DACA-enrolled immigrant sues for details on his deportation
A young man deported in February despite his participation in a deferred-deportation program is suing the federal government for information about his arrest.
Lawyers for Juan Manuel Montes Borjorquez, 23, say he’s the first person known to be deported despite participation in the Deferred Action for Childhood Arrivals program, the Los Angeles Times reported Wednesday.
DACA protects foreign nationals brought to the United States illegally as children. They allege that Montes had valid DACA status and a work permit when he was stopped by a Customs and Border Protection officer on the street in Calexico, a small city east of San Diego.
But Montes, having left his wallet in a friend’s car, didn’t have identification on him. They brought him in to a station, where the complaint says he was asked to sign documents without any opportunity to review them or take a copy with him. He was also not allowed to talk to a lawyer or bring his case before a judge, his attorneys said.
Immigrants can legally be removed without a court case under a process called expedited removal if they’re within 100 miles of the border and have been in the United States less than two weeks. The ABA has opposed expedited removal as a due process violation, most recently in January.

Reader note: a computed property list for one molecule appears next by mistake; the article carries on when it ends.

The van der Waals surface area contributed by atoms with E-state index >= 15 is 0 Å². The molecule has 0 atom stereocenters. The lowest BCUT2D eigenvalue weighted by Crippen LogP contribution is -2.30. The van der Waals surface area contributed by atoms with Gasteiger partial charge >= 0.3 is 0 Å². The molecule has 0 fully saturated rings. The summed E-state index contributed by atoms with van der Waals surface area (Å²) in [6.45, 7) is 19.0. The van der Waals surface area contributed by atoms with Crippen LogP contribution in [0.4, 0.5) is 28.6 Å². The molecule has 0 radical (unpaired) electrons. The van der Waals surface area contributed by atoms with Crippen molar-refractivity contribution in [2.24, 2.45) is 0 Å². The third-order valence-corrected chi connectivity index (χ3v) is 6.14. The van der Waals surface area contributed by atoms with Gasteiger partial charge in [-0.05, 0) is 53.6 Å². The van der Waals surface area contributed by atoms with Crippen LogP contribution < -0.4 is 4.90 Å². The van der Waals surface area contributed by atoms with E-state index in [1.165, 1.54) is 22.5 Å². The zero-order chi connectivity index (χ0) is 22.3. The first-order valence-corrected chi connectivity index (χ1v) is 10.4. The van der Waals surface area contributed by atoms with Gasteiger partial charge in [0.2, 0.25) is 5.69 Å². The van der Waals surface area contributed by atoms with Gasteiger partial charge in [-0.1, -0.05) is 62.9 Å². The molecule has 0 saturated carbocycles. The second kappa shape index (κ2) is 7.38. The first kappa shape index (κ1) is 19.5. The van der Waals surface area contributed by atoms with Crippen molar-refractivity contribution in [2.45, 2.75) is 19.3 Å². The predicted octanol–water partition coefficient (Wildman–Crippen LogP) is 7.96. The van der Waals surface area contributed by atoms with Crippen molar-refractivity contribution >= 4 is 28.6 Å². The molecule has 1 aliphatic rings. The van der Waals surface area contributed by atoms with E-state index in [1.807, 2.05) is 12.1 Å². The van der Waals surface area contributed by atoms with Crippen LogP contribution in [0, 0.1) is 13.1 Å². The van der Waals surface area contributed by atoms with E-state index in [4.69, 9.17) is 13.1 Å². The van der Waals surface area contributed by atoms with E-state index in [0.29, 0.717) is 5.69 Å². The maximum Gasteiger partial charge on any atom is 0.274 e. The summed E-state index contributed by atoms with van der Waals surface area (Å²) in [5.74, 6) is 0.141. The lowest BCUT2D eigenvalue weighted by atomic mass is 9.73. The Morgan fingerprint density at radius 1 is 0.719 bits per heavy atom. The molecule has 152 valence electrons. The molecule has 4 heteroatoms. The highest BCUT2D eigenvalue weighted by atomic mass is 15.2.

At 1 a.m. the night of his arrest, according to the National Immigration Law Center, Montes was deported to Mexicali, Calexico’s twin city across the border in Mexico. The center and the law firm of Covington & Burling filed a lawsuit Tuesday under the Freedom of Information Act, seeking all CBP documents with information about why he was removed from the United States.
”To this date, Mr. Montes, who suffers from a cognitive disability and is living in limbo in Mexico, does not know the legal basis for his removal,” says the complaint. “Through counsel, Mr. Montes has repeatedly attempted to obtain documentation from Defendants, but there has been no response to his inquiries.”
CBP disputes this account. A statement issued Tuesday says Montes was arrested after “illegally entering the U.S. by climbing the over fence in downtown Calexico.” The FOIA lawsuit alleges that this was a separate incident that occurred a few days after the deportation, in which Montes turned himself in after 30 minutes back in the United States. CBP also said Montes has a theft conviction; his attorneys say he has a misdemeanor offense on his record, but that it does not disqualify him from DACA.
Montes is now living with relatives in Mexico.
As USA Today reported Tuesday, it’s the first known deportation of a DACA recipient. That’s despite assurances from President Donald Trump that the program would be continued, the newspaper said.
USA Today says there are at least 10 DACA recipients in federal custody.